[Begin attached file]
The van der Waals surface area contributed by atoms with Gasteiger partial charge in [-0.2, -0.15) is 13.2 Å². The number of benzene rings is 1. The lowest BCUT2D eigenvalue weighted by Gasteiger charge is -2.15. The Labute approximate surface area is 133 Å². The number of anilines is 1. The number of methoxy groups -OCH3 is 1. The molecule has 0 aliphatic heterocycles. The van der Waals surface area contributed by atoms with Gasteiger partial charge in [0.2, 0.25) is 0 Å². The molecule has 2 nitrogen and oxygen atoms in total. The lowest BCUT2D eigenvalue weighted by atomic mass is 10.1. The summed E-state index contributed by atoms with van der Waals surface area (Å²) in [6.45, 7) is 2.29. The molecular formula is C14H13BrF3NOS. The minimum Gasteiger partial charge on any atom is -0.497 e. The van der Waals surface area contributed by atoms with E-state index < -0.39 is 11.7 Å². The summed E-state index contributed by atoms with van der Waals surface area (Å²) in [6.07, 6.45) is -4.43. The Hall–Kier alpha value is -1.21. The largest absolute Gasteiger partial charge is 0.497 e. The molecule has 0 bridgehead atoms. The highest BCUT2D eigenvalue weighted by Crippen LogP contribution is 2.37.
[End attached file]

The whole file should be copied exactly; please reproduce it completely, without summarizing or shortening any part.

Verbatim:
The van der Waals surface area contributed by atoms with Gasteiger partial charge in [-0.2, -0.15) is 13.2 Å². The number of benzene rings is 1. The lowest BCUT2D eigenvalue weighted by Gasteiger charge is -2.15. The Labute approximate surface area is 133 Å². The number of anilines is 1. The number of methoxy groups -OCH3 is 1. The molecule has 0 aliphatic heterocycles. The van der Waals surface area contributed by atoms with Gasteiger partial charge in [0.2, 0.25) is 0 Å². The molecule has 2 nitrogen and oxygen atoms in total. The lowest BCUT2D eigenvalue weighted by atomic mass is 10.1. The summed E-state index contributed by atoms with van der Waals surface area (Å²) in [6.45, 7) is 2.29. The molecular formula is C14H13BrF3NOS. The minimum Gasteiger partial charge on any atom is -0.497 e. The van der Waals surface area contributed by atoms with E-state index < -0.39 is 11.7 Å². The summed E-state index contributed by atoms with van der Waals surface area (Å²) in [6.07, 6.45) is -4.43. The Hall–Kier alpha value is -1.21. The largest absolute Gasteiger partial charge is 0.497 e. The molecule has 0 bridgehead atoms. The highest BCUT2D eigenvalue weighted by Crippen LogP contribution is 2.37.